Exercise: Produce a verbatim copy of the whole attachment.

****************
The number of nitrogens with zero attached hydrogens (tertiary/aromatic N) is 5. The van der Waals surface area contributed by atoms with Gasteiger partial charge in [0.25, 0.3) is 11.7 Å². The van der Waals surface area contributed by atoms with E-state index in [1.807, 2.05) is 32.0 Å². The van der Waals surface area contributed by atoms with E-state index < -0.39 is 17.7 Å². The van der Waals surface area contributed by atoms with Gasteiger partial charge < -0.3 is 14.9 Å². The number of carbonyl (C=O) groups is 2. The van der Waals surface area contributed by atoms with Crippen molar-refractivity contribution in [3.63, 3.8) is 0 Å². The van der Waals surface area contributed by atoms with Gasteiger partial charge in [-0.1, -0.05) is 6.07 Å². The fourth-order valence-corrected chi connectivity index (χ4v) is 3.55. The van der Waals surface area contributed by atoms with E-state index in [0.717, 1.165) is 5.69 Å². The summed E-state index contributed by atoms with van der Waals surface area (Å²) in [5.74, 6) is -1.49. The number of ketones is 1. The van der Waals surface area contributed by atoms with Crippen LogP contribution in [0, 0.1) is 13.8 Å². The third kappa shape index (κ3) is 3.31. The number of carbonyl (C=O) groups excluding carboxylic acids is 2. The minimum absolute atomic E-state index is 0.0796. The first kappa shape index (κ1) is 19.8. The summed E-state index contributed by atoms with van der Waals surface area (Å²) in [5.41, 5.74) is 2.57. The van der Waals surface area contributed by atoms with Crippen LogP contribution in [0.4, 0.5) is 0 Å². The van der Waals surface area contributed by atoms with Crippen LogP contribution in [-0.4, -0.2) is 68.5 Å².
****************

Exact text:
The number of nitrogens with zero attached hydrogens (tertiary/aromatic N) is 5. The van der Waals surface area contributed by atoms with Gasteiger partial charge in [0.25, 0.3) is 11.7 Å². The van der Waals surface area contributed by atoms with E-state index in [1.807, 2.05) is 32.0 Å². The van der Waals surface area contributed by atoms with E-state index < -0.39 is 17.7 Å². The van der Waals surface area contributed by atoms with Gasteiger partial charge < -0.3 is 14.9 Å². The number of carbonyl (C=O) groups is 2. The van der Waals surface area contributed by atoms with Crippen molar-refractivity contribution in [3.63, 3.8) is 0 Å². The van der Waals surface area contributed by atoms with Gasteiger partial charge in [-0.1, -0.05) is 6.07 Å². The fourth-order valence-corrected chi connectivity index (χ4v) is 3.55. The van der Waals surface area contributed by atoms with E-state index in [0.717, 1.165) is 5.69 Å². The summed E-state index contributed by atoms with van der Waals surface area (Å²) in [5.74, 6) is -1.49. The number of ketones is 1. The van der Waals surface area contributed by atoms with Crippen LogP contribution in [0, 0.1) is 13.8 Å². The third kappa shape index (κ3) is 3.31. The number of carbonyl (C=O) groups excluding carboxylic acids is 2. The minimum absolute atomic E-state index is 0.0796. The first kappa shape index (κ1) is 19.8. The summed E-state index contributed by atoms with van der Waals surface area (Å²) in [5.41, 5.74) is 2.57. The van der Waals surface area contributed by atoms with Crippen LogP contribution in [0.4, 0.5) is 0 Å². The van der Waals surface area contributed by atoms with Crippen LogP contribution in [-0.4, -0.2) is 68.5 Å².